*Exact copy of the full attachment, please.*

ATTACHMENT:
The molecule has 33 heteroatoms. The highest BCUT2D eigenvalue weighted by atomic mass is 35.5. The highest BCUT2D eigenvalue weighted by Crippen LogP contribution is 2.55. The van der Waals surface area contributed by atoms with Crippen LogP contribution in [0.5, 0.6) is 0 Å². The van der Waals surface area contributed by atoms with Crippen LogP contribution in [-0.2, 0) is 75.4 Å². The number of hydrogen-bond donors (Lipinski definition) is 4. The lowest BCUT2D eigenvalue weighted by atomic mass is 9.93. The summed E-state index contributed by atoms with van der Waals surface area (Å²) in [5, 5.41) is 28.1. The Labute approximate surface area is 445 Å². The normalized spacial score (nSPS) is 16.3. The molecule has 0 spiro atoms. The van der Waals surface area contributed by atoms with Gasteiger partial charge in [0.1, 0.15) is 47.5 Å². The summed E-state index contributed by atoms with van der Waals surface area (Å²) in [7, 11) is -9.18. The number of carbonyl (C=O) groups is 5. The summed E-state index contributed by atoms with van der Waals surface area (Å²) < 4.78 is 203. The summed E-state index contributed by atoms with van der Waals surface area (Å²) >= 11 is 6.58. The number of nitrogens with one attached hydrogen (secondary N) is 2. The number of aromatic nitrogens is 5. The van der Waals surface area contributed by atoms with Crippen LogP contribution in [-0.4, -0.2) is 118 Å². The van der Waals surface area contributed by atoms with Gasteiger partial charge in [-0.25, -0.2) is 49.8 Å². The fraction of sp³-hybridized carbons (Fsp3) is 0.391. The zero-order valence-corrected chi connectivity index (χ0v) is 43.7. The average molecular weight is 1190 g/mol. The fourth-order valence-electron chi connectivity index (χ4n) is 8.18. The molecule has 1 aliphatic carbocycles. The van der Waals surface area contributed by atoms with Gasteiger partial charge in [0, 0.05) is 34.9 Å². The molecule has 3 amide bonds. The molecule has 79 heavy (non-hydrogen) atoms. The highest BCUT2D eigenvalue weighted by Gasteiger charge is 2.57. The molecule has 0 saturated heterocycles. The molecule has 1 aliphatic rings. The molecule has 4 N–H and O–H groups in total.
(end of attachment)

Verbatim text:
The molecule has 33 heteroatoms. The highest BCUT2D eigenvalue weighted by atomic mass is 35.5. The highest BCUT2D eigenvalue weighted by Crippen LogP contribution is 2.55. The van der Waals surface area contributed by atoms with Crippen LogP contribution in [0.5, 0.6) is 0 Å². The van der Waals surface area contributed by atoms with Crippen LogP contribution in [-0.2, 0) is 75.4 Å². The number of hydrogen-bond donors (Lipinski definition) is 4. The lowest BCUT2D eigenvalue weighted by atomic mass is 9.93. The summed E-state index contributed by atoms with van der Waals surface area (Å²) in [5, 5.41) is 28.1. The Labute approximate surface area is 445 Å². The normalized spacial score (nSPS) is 16.3. The molecule has 0 spiro atoms. The van der Waals surface area contributed by atoms with Gasteiger partial charge in [0.1, 0.15) is 47.5 Å². The summed E-state index contributed by atoms with van der Waals surface area (Å²) in [7, 11) is -9.18. The number of carbonyl (C=O) groups is 5. The summed E-state index contributed by atoms with van der Waals surface area (Å²) < 4.78 is 203. The summed E-state index contributed by atoms with van der Waals surface area (Å²) >= 11 is 6.58. The number of nitrogens with one attached hydrogen (secondary N) is 2. The number of aromatic nitrogens is 5. The van der Waals surface area contributed by atoms with Crippen LogP contribution in [-0.4, -0.2) is 118 Å². The van der Waals surface area contributed by atoms with Gasteiger partial charge in [-0.25, -0.2) is 49.8 Å². The fraction of sp³-hybridized carbons (Fsp3) is 0.391. The zero-order valence-corrected chi connectivity index (χ0v) is 43.7. The average molecular weight is 1190 g/mol. The fourth-order valence-electron chi connectivity index (χ4n) is 8.18. The molecule has 1 aliphatic carbocycles. The van der Waals surface area contributed by atoms with Gasteiger partial charge in [0, 0.05) is 34.9 Å². The molecule has 3 amide bonds. The molecule has 79 heavy (non-hydrogen) atoms. The highest BCUT2D eigenvalue weighted by Gasteiger charge is 2.57. The molecule has 0 saturated heterocycles. The molecule has 1 aliphatic rings. The molecule has 4 N–H and O–H groups in total.